“We read to know we are not alone.”
- C.S. Lewis
In Mrs. Hartly’s 2nd Grade Class, I routinely sat at my desk diligently getting my school work done so I could get to the “enrichment” activity which was usually a blank box in the middle of an 8 1/2 X11 worksheet. This was where I could draw about what we were learning about that day. I always enjoyed trying to draw from the illustrations of the books we were reading. The lined sketches from Dr. Seuss were some of my favorite picture references. I could identify each line in the picture and accurately draw it on my paper.
One day our class was reading a Dr. Seuss book called “The Snitches”. This was a story where half the Sneetches had a green star on their belly and half of them did not. They both thought their group was superior to the other and even constructed a “Star-On” and later a “Star-Off” machine just to remain different. In the end, they realized that it did not matter if they had a green star on their belly or not; they were all equal. Looking back, Mrs. Hartly could have preached to us for many days about equality and tolerance; but there was something about an collection of words and pictures that made a lasting impression more than 30 years later.
As I entered middle school and high school, my photographic memory sharpened from sketching many hours a day for many years. I could even memorize an entire score of music on the piano. However, I had trouble sight reading music and I was assigned books which began to have less and less pictures in them. Reading was a chore because we later learned, I was a slow reader. Reading slowly was like watching a movie in slow motion... it was boring. This was in a time before the world-wide web, so my parents purchased an old-school floppy disk with a reading exercise on it. We inserted it into our family’s beige IBM PC at home and I practiced following a dot, then a word, then a sentence from left to right everyday until my eyes gained speed enough to read at a comfortable pace.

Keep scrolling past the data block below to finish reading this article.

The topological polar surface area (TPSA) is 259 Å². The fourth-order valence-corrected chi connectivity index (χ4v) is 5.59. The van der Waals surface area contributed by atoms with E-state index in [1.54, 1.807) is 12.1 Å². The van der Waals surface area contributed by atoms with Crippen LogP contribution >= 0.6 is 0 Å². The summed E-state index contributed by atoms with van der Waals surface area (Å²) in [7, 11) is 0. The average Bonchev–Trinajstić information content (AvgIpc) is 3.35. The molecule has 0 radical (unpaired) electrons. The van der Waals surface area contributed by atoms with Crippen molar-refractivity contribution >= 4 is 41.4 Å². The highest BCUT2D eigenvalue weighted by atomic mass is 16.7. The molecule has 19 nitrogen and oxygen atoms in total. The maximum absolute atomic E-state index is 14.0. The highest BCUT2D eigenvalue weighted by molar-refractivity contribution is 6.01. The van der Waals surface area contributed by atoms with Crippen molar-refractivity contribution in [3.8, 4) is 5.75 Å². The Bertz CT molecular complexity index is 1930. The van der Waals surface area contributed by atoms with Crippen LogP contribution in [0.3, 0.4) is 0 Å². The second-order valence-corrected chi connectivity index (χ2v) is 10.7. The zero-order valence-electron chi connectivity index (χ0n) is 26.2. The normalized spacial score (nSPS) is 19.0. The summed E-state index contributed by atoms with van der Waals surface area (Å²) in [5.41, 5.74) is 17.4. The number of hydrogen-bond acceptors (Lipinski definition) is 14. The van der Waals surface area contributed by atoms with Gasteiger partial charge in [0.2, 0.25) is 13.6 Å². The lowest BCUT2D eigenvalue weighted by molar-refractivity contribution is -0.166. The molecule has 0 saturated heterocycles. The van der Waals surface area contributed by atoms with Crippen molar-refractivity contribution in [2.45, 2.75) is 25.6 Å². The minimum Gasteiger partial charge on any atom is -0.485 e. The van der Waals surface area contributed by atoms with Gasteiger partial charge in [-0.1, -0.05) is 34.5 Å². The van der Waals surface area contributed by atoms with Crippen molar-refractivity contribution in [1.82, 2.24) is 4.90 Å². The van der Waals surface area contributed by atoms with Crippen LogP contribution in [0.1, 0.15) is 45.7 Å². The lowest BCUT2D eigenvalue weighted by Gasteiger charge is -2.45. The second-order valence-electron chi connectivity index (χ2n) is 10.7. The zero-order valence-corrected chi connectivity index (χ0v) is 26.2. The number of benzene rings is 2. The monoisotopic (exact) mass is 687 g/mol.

Reading at a normal speed allowed me to picked up Michael Shaara’s novel about Gettysburg. It allowed me to camp out on the high rocks of Little Round Top and follow a school teacher from Maine, Joshua Chamberlain, down the hill with nothing but bayonets and swords and help save the Union. This story taught me that whatever problems in life, there was someone on a muggy hightop in Pennsylvania with no ammunition left and he figured it out. We all have challenges in different ways and in the words of C.S. Lewis, we are not alone.
Hannah and Carmen and their team from NDI-New Mexico brought this joy of reading to Hobbs, New Mexico this week. They taught that reading a story well told mixed with the “Core Four” of working hard, doing your best, never giving up and staying healthy will help these students strive for a life of excellence. Some students might even become a professional writer or artist when they grow up and share their story with the world.
It is the writers and artists that shape the culture of a school and a community. They are the true leaders behind every generation for good or ill. The good ones continue to guide us out of the dark times into the next renaissance. They bring us out of the shadows of our current circumstances and remind us to imagine the possibilities...
Thank you for supporting the arts and kids.
Elementary Fine Arts Coordinator
C.S. Lewis Quote from: http://www.goodreads.com
Photo by SPUR TV Film Crew